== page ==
Thankfully content

Published 1:56 pm Friday, November 15, 2019

As I walked the halls of a nursing home one day in the early part of the year hoping to provide a little encouragement and cheer to some of the residences there, I got an unexpected reality check myself.  As I stepped into the room of an elderly gentleman that I had visited often, I found him doing what I had seen him doing for months—lying in his bed watching television.  Unable to walk and seldom getting up to sit in a chair, his world was quite small.  His feet had been a source of great difficulty for him; I noticed cloth between his toes and upon inquiry he told me that was to keep his toes from rubbing together and getting sore. 

If that sounds like an existence with little to look forward to, I would have to agree with that assessment.  And if I had half the hardships half the time that that old gentleman had all the time I would probably hold a continuous stream of pity parties.  Interestingly, he could give a big grin at any given time.  There is much to be learned from one with that kind of outlook on life.

While the conversation unfolded, I offered a few lighthearted words as I asked him if Santa Claus had been good to him.  He reported that he had been, but I was not expecting what he said next.  It was a simple statement, yet in light of his circumstances I found it to be profound, for even in his restricted condition he found life to be worth living.  That simple statement spoken with his impeded speech was:  “We still here.”  In the midst of all the pain and hardships that he had endured, he was still glad to be alive.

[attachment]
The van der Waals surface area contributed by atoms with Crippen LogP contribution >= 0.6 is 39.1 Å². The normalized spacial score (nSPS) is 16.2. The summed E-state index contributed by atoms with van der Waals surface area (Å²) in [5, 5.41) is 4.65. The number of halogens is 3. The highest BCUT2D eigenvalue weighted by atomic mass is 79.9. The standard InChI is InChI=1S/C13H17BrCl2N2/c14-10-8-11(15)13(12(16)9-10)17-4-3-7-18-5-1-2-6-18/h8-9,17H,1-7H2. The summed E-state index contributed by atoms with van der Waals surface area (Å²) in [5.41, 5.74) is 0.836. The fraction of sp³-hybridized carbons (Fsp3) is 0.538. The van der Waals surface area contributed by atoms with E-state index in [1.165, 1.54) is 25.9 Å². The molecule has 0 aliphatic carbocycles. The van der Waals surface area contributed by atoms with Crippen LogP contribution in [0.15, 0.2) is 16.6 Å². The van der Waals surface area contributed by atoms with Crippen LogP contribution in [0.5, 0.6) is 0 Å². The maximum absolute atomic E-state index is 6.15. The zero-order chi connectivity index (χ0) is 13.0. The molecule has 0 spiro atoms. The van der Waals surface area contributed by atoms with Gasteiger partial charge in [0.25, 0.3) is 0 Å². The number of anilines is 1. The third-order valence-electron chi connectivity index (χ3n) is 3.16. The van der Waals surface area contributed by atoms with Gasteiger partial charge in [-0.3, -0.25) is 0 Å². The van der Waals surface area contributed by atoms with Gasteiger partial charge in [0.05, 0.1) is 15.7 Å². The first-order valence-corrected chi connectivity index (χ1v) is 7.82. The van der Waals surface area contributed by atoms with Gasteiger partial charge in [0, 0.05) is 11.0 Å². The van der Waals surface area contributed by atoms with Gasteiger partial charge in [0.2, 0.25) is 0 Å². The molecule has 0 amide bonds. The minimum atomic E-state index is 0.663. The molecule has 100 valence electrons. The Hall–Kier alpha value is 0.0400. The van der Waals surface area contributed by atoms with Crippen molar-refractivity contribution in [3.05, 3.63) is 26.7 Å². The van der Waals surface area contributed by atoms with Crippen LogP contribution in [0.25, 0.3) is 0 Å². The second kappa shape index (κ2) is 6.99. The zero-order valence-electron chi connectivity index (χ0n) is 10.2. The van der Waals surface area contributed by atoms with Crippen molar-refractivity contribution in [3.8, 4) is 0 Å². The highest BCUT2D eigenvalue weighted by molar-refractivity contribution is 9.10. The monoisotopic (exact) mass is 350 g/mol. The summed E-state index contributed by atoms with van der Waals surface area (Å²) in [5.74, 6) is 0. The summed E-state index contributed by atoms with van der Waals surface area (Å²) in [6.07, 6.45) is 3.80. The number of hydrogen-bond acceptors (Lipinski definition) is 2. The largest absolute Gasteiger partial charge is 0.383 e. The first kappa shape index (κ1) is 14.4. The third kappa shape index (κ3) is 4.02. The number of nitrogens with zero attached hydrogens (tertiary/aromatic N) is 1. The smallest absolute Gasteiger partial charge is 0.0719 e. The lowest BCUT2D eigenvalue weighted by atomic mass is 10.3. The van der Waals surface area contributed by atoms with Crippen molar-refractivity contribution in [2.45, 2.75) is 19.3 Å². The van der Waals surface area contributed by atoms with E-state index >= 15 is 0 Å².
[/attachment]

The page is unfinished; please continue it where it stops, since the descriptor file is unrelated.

That does not mean that he would have turned down an opportunity to have good health again if it was offered to him.  I am confident that he would have been overjoyed if he could walk again; nevertheless, somehow he grasped the value of being thankfully content regardless of the tough blows that life had dealt him.

A long time ago, one of the great men of God, Paul–who wrote a good portion of the New Testament–had this to say about contentment in his  life:  “I know what it is to be in need, and I know what it is to have plenty.  I have learned the secret of being content in any and every situation, whether well fed or hungry, whether living in plenty or in want”  (Philippians 4:12, New International Version).  When you examine the life of Paul in the Bible you find a life that had many experiences—both good and bad–as he served the Lord.  In the midst of them all he found contentment.  The source of that contentment was not in his strong personality, his tough hide, or his powerful determination.  While those personal character traits served a purpose in his life, the next verse pinpoints the real reason for his contentment:  “I can do everything through Him [Christ] Who gives me strength” (verse 13). 

We do not always have a great deal of say-so regarding our circumstances in life, but we have the opportunity to choose how we face them all.  When we lean on Christ, He gives us strength to face whatever comes our way.  As we are told in 1 Timothy 6:6, “But godliness with contentment is great gain.”

As we prepare to observe Thanksgiving in a few days, we need to think twice before we grumble about the things that are not perfect or the way we would like for them to be.  It is in order to desire for our troubles to diminish, but in the midst of it all, let us with God’s help learn to become thankfully content no matter what life brings our way.  Such an outlook will make our troubles a little easier to bear.